Monthly Archives: July 2016

State Of New York Lowers Corporate Tax Rate In 2016

In the last few years, the State of New York has attempted to make major reforms to the state’s corporate income tax system. In the spring of 2014, Governor Cuomo signed into law the state’s annual budget which contained many provisions that some experts have said are the most significant in the state since the corporate tax was first enacted in 1944. Many of the new provisions attempt to reduce business tax complexity, while another important change was the simple reduction of the corporate tax rate for New York businesses, thus diminishing their tax burden.

Business Owners, Don’t Forget To Make Your Sales Tax Refunds! – Matter of New Cingular Wireless PCS, LLC

This case, Matter of New Cingular Wireless PCS LLC, DTA No. 825318 (N.Y.S. Tax App. Trib., Feb. 16, 2016), presents a fact pattern that reflects the cost to a business owner for failing to make sales tax refunds. Here, New Cingular Wireless, now known as AT&T Mobility (“AT&TM”), improperly collected and remitted sales tax on charges for Internet access. It was then eligible for a refund from the State of New York but applied for such without first actually refunding the over-collected amounts back to customers!  Most importantly, it was not entitled to remedy its error resulting in a cost to the company of $100 million.

The New Tax Scam: Bogus “Federal Student Tax”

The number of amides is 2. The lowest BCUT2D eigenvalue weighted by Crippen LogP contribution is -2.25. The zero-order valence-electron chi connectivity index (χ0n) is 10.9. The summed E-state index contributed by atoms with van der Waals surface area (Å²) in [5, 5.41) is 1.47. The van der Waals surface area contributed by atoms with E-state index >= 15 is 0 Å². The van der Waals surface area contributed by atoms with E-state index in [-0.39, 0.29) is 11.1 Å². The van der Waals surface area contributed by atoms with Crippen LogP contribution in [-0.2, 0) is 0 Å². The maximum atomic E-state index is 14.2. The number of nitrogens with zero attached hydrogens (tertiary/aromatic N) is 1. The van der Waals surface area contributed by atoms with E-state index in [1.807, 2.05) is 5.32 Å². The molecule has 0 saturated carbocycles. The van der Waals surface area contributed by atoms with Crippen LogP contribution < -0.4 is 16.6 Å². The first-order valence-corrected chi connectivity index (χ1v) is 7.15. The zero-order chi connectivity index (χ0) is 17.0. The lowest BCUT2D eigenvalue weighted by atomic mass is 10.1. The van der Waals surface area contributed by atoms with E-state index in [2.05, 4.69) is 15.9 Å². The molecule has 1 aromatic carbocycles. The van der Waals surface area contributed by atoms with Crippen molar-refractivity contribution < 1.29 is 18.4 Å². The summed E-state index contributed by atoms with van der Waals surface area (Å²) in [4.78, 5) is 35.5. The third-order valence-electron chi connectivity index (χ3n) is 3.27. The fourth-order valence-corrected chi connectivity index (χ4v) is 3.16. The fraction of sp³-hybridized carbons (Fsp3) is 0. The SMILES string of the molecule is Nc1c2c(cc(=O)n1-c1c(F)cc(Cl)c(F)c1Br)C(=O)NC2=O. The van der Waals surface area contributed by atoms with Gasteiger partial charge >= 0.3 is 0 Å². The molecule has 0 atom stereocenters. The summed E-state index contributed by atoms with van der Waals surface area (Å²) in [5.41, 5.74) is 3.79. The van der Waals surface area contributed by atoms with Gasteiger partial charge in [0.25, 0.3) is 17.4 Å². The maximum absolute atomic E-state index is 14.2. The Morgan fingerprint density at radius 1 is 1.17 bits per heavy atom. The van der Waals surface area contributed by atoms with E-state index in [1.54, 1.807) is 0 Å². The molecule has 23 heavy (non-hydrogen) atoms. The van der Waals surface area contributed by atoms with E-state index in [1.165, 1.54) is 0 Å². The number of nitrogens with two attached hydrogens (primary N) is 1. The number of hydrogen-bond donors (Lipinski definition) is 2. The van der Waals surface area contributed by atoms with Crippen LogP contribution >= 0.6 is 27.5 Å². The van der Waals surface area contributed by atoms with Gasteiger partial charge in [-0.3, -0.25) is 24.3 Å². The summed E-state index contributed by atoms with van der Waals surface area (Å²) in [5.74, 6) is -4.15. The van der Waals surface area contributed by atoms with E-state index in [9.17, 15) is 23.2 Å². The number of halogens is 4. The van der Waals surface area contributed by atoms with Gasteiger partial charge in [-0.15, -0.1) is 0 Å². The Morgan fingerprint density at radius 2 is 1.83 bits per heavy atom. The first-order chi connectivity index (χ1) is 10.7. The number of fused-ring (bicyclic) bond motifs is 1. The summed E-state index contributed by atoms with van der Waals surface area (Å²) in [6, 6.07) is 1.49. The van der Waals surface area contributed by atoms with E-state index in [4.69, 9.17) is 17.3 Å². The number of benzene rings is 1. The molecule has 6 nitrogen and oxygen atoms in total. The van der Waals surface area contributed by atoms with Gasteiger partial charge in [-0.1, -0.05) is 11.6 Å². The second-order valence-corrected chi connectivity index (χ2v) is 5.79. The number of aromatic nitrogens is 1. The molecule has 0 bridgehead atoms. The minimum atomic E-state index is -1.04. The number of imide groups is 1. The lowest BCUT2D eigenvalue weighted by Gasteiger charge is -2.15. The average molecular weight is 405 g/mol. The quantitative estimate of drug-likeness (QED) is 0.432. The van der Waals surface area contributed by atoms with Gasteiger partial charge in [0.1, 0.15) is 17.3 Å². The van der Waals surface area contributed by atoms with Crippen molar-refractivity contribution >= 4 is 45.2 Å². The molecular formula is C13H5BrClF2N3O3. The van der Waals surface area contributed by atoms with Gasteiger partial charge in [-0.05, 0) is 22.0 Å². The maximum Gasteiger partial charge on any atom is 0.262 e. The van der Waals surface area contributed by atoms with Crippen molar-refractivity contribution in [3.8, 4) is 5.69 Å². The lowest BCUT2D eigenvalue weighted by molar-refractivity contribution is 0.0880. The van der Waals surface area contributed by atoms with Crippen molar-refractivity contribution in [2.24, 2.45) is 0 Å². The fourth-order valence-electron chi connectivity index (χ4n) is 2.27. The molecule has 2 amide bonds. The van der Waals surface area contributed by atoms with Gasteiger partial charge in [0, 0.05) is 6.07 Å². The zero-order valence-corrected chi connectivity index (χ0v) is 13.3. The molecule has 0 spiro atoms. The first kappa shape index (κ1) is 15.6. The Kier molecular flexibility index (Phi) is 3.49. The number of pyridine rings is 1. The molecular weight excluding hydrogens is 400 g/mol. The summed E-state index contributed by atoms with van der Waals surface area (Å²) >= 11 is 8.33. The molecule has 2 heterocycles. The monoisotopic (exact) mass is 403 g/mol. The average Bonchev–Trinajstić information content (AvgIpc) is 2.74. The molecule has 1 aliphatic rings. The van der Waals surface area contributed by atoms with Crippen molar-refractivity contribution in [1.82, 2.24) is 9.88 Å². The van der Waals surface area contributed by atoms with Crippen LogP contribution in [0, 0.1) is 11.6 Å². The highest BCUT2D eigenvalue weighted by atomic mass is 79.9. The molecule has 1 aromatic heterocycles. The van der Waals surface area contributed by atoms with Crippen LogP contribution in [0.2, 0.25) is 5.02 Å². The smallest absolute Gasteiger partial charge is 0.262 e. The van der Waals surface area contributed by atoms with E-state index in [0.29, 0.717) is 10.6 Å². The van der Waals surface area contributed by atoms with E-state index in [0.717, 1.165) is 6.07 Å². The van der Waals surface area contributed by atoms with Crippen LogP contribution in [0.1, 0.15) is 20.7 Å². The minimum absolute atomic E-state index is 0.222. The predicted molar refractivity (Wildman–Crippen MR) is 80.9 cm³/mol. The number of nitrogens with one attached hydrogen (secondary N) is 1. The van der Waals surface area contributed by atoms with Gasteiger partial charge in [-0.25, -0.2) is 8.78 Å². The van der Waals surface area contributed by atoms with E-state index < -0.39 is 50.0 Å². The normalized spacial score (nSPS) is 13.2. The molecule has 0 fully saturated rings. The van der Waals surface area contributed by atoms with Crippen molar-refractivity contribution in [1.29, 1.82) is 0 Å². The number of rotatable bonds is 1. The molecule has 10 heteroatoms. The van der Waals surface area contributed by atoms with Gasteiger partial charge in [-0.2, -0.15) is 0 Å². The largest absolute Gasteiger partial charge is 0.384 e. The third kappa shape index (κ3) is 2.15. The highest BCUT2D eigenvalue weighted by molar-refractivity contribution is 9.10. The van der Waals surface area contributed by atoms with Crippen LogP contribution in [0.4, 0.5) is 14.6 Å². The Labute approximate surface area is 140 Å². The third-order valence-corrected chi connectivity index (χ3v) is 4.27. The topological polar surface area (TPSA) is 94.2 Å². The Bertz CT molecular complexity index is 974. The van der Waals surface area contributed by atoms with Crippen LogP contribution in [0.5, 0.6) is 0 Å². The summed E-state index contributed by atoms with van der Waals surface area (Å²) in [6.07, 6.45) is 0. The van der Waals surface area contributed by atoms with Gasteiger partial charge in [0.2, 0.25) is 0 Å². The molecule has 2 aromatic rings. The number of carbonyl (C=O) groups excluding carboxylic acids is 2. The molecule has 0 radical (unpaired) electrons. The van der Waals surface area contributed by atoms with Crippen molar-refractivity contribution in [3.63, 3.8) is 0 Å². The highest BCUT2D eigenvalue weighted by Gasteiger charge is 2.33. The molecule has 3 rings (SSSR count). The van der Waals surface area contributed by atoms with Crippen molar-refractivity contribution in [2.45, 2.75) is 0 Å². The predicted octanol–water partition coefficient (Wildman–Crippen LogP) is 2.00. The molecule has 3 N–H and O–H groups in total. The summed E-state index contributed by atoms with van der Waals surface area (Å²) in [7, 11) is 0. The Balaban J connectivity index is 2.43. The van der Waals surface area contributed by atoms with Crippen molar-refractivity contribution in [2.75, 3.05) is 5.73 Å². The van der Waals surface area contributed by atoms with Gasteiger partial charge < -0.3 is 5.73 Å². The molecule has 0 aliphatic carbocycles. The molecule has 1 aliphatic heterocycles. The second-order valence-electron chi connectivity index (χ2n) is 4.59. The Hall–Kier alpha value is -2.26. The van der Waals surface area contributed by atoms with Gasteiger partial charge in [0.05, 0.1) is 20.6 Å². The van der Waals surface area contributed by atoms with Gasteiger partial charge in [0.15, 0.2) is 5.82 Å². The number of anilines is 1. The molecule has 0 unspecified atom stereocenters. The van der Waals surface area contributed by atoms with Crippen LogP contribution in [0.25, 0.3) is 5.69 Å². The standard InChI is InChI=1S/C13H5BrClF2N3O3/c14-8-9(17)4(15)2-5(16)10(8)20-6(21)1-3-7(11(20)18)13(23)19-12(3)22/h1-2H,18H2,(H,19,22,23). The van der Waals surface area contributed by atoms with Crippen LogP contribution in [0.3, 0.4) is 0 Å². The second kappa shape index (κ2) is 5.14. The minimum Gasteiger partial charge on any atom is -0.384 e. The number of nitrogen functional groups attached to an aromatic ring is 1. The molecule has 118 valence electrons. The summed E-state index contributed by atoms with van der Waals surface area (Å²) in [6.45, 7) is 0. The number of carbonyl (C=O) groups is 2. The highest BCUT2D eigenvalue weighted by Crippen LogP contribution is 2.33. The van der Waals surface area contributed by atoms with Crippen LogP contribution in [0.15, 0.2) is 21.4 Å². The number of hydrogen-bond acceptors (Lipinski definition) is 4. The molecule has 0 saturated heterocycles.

In late May of 2016, the IRS issued a warning to predominantly student taxpayers about fake phone calls allegedly from IRS representatives demanding payment for a “Federal Student Tax,” a tax which doesn’t even exist. Despite the April tax deadline occurring over two months ago, IRS impersonators continue to contact students throughout the U.S. using various strategies to trick them into wiring money for failing to pay this fake “federal student tax,” usually threatening to report the student to some law enforcement authority if he or she refuses to pay.

Taxes And Medical Expenses

Taxpayers that itemize​ personal deductions instead of claiming the standard deduction may deduct qualifying medical expenses to the extent that such expenses exceed 10 percent of adjusted gross income (“AGI”). Taxpayers that are 65 years or older, or turned 65 during the tax year, may deduct unreimbursed medical care expenses that exceed 7.5% of AGI. This threshold amount remains at 7.5% of adjusted gross income for these taxpayers until Dec. 31, 2016. I.R.C. §213(f).

Misconceptions And Truths About W-2s, 1099s, and 1095s

There are many misconceptions about IRS tax forms, especially W-2s, 1099s, and of course the new 1095 forms introduced by the Affordable Care Act. This blog will attempt to clarify the misconceptions and truths about these forms but first, some background information.

The IRS requires employers to report wage and salary information for employees on Form W-2, which also reports the amount of federal, state and other taxes withheld from an employee’s paycheck. Another well-known IRS form used to report income is the 1099-MISC (Miscellaneous Income), which reports payments made in the course of business to individuals that are independent contractors, as well as similar payments to sole proprietorships.

Part 2 – What If: Debt Related Life Events And Struggling Taxpayers

If you have any type of financial difficulty, keep in mind that there’s a tax impact to events such as job loss or foreclosure. Such consequences may not necessarily be predominantly negative. For example, if your income decreased, you may be newly eligible for the Earned Income Tax Credit or other tax credits, which is a good thing.